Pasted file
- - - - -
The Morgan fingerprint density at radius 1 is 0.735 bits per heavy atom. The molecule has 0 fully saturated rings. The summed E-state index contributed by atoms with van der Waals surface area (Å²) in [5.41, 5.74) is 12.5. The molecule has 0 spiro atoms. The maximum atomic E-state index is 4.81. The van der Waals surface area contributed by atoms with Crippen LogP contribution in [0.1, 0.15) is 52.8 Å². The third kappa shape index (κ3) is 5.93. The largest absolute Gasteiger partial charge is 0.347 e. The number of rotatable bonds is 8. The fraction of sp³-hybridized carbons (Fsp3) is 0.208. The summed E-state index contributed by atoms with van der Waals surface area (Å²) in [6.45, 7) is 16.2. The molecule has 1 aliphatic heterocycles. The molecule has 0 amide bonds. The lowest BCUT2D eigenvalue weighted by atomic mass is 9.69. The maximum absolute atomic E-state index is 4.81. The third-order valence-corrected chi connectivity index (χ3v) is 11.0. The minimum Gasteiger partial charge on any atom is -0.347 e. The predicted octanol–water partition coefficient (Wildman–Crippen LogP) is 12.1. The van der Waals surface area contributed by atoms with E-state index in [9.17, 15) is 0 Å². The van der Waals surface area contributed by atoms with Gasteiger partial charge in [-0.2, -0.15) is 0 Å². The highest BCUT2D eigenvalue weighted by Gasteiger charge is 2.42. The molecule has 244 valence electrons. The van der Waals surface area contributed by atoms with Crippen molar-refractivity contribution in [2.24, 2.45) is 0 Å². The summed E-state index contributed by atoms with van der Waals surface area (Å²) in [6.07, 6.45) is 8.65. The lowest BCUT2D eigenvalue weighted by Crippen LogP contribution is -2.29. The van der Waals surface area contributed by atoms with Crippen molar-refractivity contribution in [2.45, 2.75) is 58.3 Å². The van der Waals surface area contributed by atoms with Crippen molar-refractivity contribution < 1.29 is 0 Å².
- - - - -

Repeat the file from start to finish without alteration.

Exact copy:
The Morgan fingerprint density at radius 1 is 0.735 bits per heavy atom. The molecule has 0 fully saturated rings. The summed E-state index contributed by atoms with van der Waals surface area (Å²) in [5.41, 5.74) is 12.5. The molecule has 0 spiro atoms. The maximum atomic E-state index is 4.81. The van der Waals surface area contributed by atoms with Crippen LogP contribution in [0.1, 0.15) is 52.8 Å². The third kappa shape index (κ3) is 5.93. The largest absolute Gasteiger partial charge is 0.347 e. The number of rotatable bonds is 8. The fraction of sp³-hybridized carbons (Fsp3) is 0.208. The summed E-state index contributed by atoms with van der Waals surface area (Å²) in [6.45, 7) is 16.2. The molecule has 1 aliphatic heterocycles. The molecule has 0 amide bonds. The lowest BCUT2D eigenvalue weighted by atomic mass is 9.69. The maximum absolute atomic E-state index is 4.81. The third-order valence-corrected chi connectivity index (χ3v) is 11.0. The minimum Gasteiger partial charge on any atom is -0.347 e. The predicted octanol–water partition coefficient (Wildman–Crippen LogP) is 12.1. The van der Waals surface area contributed by atoms with E-state index in [9.17, 15) is 0 Å². The van der Waals surface area contributed by atoms with Gasteiger partial charge in [-0.2, -0.15) is 0 Å². The highest BCUT2D eigenvalue weighted by Gasteiger charge is 2.42. The molecule has 244 valence electrons. The van der Waals surface area contributed by atoms with Crippen molar-refractivity contribution in [2.24, 2.45) is 0 Å². The summed E-state index contributed by atoms with van der Waals surface area (Å²) in [6.07, 6.45) is 8.65. The lowest BCUT2D eigenvalue weighted by Crippen LogP contribution is -2.29. The van der Waals surface area contributed by atoms with Crippen molar-refractivity contribution in [2.45, 2.75) is 58.3 Å². The van der Waals surface area contributed by atoms with Crippen molar-refractivity contribution < 1.29 is 0 Å².